As the weather turns colder and the days grow shorter, beekeepers are busy preparing their hives for the long winter months ahead. One of the most important considerations for beekeepers during this time is ensuring that their bees have enough honey to survive the winter.
But just how much honey do bees need to make it through the winter? The answer to this question can vary depending on a number of factors, including the size of the hive, the climate, and the type of bees being kept.
As a general rule of thumb, beekeepers aim to leave about 60-80 pounds of honey in the hive for the winter. This amount should be enough to sustain the bees through the cold winter months when there is little to no nectar flow to replenish their food stores.
However, it is important to remember that every hive is unique, and some may require more or less honey depending on their individual needs. Beekeepers must monitor their hives carefully throughout the winter and be prepared to supplement the bees’ food supply if necessary.
Well, you say, that is complex. It depends on where you live, your local climate, and the size and geometry of your house. It depends on what type of furnace you have, how warm you like it, and how many people live there. It depends on how much insulation you have, whether you have windbreaks, and what color it is. It depends on air leaks and ventilation and the materials it is made from. It depends on whether the seasons are early or late. And on and on.
Your bee colony has different issues, of course, but just as many. The climate and weather, the amount of ventilation, the structure of the hive, the number of bees, the kind of bees, the number of warmish days, and the number of abnormally cold ones are some obvious examples. The fact is, you can’t predict exactly how much honey a colony will need, so it is better to estimate on the high side.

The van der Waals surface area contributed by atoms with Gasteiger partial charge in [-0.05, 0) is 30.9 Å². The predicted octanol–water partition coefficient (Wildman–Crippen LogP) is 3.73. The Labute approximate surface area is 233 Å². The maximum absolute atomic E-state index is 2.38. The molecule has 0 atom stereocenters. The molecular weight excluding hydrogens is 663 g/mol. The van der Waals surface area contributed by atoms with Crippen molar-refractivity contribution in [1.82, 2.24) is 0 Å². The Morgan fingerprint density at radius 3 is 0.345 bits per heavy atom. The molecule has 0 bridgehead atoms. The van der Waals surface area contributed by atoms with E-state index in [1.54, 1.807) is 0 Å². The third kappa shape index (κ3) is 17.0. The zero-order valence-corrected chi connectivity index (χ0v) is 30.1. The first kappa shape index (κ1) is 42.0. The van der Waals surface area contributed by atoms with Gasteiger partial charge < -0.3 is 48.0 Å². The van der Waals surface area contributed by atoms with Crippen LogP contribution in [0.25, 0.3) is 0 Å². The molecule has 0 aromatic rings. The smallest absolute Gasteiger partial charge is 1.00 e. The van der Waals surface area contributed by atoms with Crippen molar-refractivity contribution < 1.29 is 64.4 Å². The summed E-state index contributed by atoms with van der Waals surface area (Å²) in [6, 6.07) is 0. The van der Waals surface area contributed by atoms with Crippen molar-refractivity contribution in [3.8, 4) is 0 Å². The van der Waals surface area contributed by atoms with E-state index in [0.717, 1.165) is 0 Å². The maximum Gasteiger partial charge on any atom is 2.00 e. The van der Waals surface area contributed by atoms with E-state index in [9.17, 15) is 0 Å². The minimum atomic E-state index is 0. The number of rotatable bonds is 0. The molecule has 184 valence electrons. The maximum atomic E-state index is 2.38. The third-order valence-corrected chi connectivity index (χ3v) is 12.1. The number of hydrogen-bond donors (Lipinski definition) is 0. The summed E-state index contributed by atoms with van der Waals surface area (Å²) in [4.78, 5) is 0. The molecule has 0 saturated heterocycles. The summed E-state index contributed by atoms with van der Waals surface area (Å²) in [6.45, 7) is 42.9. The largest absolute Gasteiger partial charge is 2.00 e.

Some general guidelines for leaving honey
I checked dozens of sources this morning and found an amazing amount of agreement on general guidelines. Colonies in the southern U.S. may thrive on as little as 40 pounds (18 kg), those in the middle states need about 60 pounds (27 kg), and northern bees may require 80 or 90 (36-41 kg). Those are average numbers for average years and average hives. What’s the average? Another good question.
In all but the warmest areas, I recommend that a beekeeper leave 80 to 90 pounds (36-41 kg). In nearly all cases, this will assure a good supply of natural food for your bees, and it will save you messing around with syrups and sugars and supplements. In short, it is good for them and good for you.
The amount of honey in a frame
The Mann Lake catalog used to have estimates for the weight of full boxes. According to them, a full ten-frame deep weighs 80-90 pounds (36-41 kg), and a full ten-frame medium weighs 65-75 pounds (29-34 kg). Discounting the weight of the structure and dividing by 10, a full deep frame holds about 8 pounds (4 kg) of honey and full medium holds about 6 pounds (3 kg). (If you evenly space nine frames in a ten-frame box, a full frame will weigh a bit more.)
According to Caron and Conner (2013), the ideal fall colony will have brood in the center of the lowest box. This will be flanked with frames of honey and pollen, and the two outermost frames will be filled with just honey. The second deep will be filled to the brim with honey—all ten frames.
Applying the math to their ideal colony, you will have 12 deep frames completely full of honey which gives you (8 x 12) or 96 pounds (44 kg), plus any additional that is stored on the pollen frames.
This setup should get you through any winter, but in the more temperate states, you could easily replace the second deep with a medium, which would give you (6 x 12) or 72 pounds (33 kg) of honey plus any additional on the pollen frames.
Look before you harvest
A common error that new beekeepers make is harvesting the honey supers without checking the brood boxes for honey. You cannot assume the deeps are full just because the honey supers are full. Often the bees use one or both brood boxes for brood and pollen during most of the season.
Not until late in the year do they start storing honey closer to the brood nest.
If you take off the supers without checking, you could be leaving your bees with almost nothing for the winter. So above all, remember to look before you take.